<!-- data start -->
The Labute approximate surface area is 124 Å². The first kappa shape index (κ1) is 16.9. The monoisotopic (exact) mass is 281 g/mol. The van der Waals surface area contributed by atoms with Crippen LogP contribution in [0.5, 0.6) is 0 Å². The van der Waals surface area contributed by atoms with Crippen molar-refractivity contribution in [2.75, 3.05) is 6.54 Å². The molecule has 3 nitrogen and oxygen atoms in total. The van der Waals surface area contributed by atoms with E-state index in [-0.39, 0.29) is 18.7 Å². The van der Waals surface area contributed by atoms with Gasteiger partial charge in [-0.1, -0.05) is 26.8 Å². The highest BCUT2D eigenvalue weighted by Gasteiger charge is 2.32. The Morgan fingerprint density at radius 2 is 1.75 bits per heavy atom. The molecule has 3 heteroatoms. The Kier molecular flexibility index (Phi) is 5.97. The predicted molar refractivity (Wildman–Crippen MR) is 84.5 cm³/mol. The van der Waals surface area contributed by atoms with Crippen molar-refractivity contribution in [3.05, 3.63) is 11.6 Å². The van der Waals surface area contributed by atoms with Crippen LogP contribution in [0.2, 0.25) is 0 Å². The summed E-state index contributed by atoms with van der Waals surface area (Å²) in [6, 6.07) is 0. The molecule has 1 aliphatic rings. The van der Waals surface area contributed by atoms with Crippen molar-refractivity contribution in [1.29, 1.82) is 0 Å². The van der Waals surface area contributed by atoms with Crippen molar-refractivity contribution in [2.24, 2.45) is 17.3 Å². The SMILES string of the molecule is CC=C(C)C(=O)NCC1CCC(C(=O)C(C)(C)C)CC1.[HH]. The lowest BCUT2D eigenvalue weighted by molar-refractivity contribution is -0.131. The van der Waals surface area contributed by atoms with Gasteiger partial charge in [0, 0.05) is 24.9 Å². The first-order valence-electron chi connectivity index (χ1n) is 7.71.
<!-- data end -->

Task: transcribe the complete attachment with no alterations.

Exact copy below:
The Labute approximate surface area is 124 Å². The first kappa shape index (κ1) is 16.9. The monoisotopic (exact) mass is 281 g/mol. The van der Waals surface area contributed by atoms with Crippen LogP contribution in [0.5, 0.6) is 0 Å². The van der Waals surface area contributed by atoms with Crippen molar-refractivity contribution in [2.75, 3.05) is 6.54 Å². The molecule has 3 nitrogen and oxygen atoms in total. The van der Waals surface area contributed by atoms with E-state index in [-0.39, 0.29) is 18.7 Å². The van der Waals surface area contributed by atoms with Gasteiger partial charge in [-0.1, -0.05) is 26.8 Å². The highest BCUT2D eigenvalue weighted by Gasteiger charge is 2.32. The Morgan fingerprint density at radius 2 is 1.75 bits per heavy atom. The molecule has 3 heteroatoms. The Kier molecular flexibility index (Phi) is 5.97. The predicted molar refractivity (Wildman–Crippen MR) is 84.5 cm³/mol. The van der Waals surface area contributed by atoms with Crippen molar-refractivity contribution in [3.05, 3.63) is 11.6 Å². The van der Waals surface area contributed by atoms with Crippen LogP contribution in [0.2, 0.25) is 0 Å². The summed E-state index contributed by atoms with van der Waals surface area (Å²) in [6, 6.07) is 0. The molecule has 1 aliphatic rings. The van der Waals surface area contributed by atoms with Crippen molar-refractivity contribution in [1.29, 1.82) is 0 Å². The van der Waals surface area contributed by atoms with Crippen molar-refractivity contribution in [2.24, 2.45) is 17.3 Å². The SMILES string of the molecule is CC=C(C)C(=O)NCC1CCC(C(=O)C(C)(C)C)CC1.[HH]. The lowest BCUT2D eigenvalue weighted by molar-refractivity contribution is -0.131. The van der Waals surface area contributed by atoms with Gasteiger partial charge in [0, 0.05) is 24.9 Å². The first-order valence-electron chi connectivity index (χ1n) is 7.71.